I have been attending breakfast meeting of our PMI group - Silicon Valley chapter for the past year. I can proudly write that attendees are among the best technical managers I have ever met. Their technical knowledge, professional analysis of topics, broad examination of the subject-matter, and detailed description of their point-view, each deserves its own blog entry! As an example, in our today’s meeting (July 1st, 2013) we briefly talked about a few topics regarding job search such as how and what kind of keywords to use in our resume to bring it to the top of resume banks (like in LinkedIn)? Below are samples of what was suggested:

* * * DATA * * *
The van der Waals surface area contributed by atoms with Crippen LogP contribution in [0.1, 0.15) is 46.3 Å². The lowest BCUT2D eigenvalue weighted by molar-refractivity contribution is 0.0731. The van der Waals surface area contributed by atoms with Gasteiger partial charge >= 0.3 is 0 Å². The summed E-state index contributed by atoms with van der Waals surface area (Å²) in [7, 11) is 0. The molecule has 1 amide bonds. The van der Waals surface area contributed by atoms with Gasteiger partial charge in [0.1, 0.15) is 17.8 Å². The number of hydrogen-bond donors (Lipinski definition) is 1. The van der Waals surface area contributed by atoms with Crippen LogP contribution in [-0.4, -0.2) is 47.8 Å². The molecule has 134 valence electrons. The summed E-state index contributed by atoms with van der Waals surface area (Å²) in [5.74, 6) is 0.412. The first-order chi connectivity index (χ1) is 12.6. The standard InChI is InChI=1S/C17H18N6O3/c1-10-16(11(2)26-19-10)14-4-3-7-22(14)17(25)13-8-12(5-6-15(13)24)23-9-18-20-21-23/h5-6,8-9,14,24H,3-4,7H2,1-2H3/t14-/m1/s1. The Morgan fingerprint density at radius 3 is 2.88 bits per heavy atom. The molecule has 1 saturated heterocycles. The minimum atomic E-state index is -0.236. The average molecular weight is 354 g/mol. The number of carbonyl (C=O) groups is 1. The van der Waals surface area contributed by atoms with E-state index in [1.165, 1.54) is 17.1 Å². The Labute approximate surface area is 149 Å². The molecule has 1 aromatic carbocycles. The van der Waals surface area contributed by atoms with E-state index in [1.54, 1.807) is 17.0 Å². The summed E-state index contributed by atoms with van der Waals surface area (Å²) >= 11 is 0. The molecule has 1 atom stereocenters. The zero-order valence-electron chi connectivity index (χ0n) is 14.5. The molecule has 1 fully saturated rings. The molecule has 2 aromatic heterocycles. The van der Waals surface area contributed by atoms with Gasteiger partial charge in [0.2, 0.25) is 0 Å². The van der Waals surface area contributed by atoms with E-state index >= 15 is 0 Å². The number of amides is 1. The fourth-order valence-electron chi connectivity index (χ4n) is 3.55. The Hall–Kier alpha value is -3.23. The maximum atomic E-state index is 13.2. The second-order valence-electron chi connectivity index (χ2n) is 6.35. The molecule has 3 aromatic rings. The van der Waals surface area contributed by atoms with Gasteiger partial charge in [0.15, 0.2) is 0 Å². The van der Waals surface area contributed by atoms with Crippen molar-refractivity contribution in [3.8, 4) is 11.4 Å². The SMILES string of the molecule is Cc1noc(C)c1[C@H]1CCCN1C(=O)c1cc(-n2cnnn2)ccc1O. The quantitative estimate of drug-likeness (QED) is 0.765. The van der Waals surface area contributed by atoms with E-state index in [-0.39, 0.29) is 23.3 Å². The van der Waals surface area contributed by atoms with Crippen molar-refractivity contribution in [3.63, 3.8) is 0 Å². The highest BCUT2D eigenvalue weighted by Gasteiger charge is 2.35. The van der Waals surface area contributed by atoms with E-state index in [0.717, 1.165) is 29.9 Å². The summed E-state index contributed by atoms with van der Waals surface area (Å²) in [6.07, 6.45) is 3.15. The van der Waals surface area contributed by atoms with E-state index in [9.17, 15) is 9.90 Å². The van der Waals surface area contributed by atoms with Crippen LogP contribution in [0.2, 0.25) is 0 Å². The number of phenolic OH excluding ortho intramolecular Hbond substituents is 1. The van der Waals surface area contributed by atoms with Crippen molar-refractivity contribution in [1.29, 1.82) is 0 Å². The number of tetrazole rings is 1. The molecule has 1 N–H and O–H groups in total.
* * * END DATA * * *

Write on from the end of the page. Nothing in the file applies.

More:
1. Update your online profiles frequently
  2. A few of your accomplishments (of last position) shall be the first entries of resume
  3. Organize resume in one page – if possible
  4. Have your own blogs, or comments on others’ blogs so that your name pops on search results
  5. Add a professional picture to your profile
  6. Visit other online job search websites and participate in their system
  7. Get control of your online profile – Ah did I mention this before?

Yes, the first-and-last entries are about updated online profile. As one of attendees mentioned, if we do not own and control our online profile, someone else might!

I would like to reserve the chance to add to these topics on my next few entries as I have to go back to attend a client’s technical issue now! However, I would like to invite attendees of our network breakfast group of PMI-Silicon Valley chapter (and other viewers alike) to insert their voice as well! I am hoping to have a dynamic conversation to help each other in our networking efforts.

Cheers,

David